3.4 Thus, auxiliary request 1 is admitted into the proceedings.

4. Auxiliary request 1 - clarity

4.1 Claim 4 was amended such that it is now directed to "A method of manufacturing a steam rotor turbine shaft made of 9 to 13% Cr heat resisting steel according to claim 1".

4.2 The amendment carried out in claim 4 results in claim 4 lacking clarity, since it cannot be unambiguously established if the reference is, for example, to the shaft comprising all the features of claim 1, simply to the raw heat resisting steel of claim 1 or to an intermediate product such as the shaft comprising only the features of a certain part of claim 1 (such as the preamble of claim 1 only according to the argument of proprietor). The location in the claim of the expression "according to claim 1" following the expression "heat resisting steel" does not allow the skilled person reading claim 4 to establish exactly which features of claim 1 are being referenced, since claim 1 is directed to a steam turbine rotor shaft and not to 9 to 13% Cr heat resisting steel.

4.3 The Board does not accept the proprietor's argument that the reference to claim 1 encompasses only the features of the preamble. The expression "according to claim 1" per se normally refers generally to claim 1 and not to the preamble or any other part of claim 1, but the current drafting puts this normal understanding into doubt. Whilst there is no clear indication as to why the skilled person would understand this expression as referring only to the preamble of claim 1, the skilled person is still left in doubt as to what might be being referred to.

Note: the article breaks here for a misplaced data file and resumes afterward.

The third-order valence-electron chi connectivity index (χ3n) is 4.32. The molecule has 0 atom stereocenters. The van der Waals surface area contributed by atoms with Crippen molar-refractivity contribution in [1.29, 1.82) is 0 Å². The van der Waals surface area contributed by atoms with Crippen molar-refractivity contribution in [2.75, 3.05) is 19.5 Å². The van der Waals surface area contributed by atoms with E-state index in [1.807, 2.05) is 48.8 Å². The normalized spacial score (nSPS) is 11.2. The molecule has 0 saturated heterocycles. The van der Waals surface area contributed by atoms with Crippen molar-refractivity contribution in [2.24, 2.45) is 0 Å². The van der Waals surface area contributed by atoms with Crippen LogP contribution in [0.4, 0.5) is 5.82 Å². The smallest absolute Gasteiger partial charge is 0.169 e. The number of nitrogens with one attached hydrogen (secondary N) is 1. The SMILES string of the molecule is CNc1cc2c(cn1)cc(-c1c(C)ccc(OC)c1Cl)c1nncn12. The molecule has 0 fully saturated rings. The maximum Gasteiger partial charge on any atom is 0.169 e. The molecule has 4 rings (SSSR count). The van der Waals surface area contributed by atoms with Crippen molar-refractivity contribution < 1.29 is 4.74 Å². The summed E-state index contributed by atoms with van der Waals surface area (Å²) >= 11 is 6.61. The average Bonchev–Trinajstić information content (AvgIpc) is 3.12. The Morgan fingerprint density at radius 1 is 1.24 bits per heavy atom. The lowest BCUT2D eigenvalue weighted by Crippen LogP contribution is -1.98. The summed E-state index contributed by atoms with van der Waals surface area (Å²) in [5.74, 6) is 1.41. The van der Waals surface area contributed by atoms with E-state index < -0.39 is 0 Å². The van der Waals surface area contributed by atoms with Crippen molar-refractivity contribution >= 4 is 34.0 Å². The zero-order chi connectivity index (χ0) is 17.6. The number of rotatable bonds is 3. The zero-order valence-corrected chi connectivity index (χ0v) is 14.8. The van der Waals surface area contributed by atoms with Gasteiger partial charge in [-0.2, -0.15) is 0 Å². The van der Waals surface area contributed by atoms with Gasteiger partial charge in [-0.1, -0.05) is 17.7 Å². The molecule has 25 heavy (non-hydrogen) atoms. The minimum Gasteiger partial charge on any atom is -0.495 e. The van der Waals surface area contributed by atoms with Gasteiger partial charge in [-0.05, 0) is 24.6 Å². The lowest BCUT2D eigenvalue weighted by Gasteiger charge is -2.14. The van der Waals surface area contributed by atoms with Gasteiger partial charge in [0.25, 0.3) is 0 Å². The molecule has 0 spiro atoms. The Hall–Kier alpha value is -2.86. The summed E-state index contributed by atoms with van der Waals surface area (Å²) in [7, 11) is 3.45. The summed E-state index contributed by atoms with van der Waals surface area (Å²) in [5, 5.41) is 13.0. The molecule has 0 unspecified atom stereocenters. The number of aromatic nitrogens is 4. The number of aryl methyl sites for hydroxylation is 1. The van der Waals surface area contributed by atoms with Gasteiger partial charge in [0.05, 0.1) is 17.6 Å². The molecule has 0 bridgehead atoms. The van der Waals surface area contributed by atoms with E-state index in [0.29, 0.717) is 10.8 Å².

4.4 The subject-matter of claim 4 therefore does not fulfil the requirement of clarity of Article 84 EPC, such that auxiliary request 1 is not allowable.

5. Auxiliary request 2 - admittance

5.1 Auxiliary request 2 was filed during the oral proceedings. The subject-matter in both claims 1 and 4 of this request was amended in relation to the granted claims such that the high velocity flame spray method is now explicitly limited to a high velocity oxy-fuel spray method.

5.2 As explained in point 3.2 above according to Article 13(1) RPBA, any amendment to a party's case may be admitted and considered at the Board's discretion.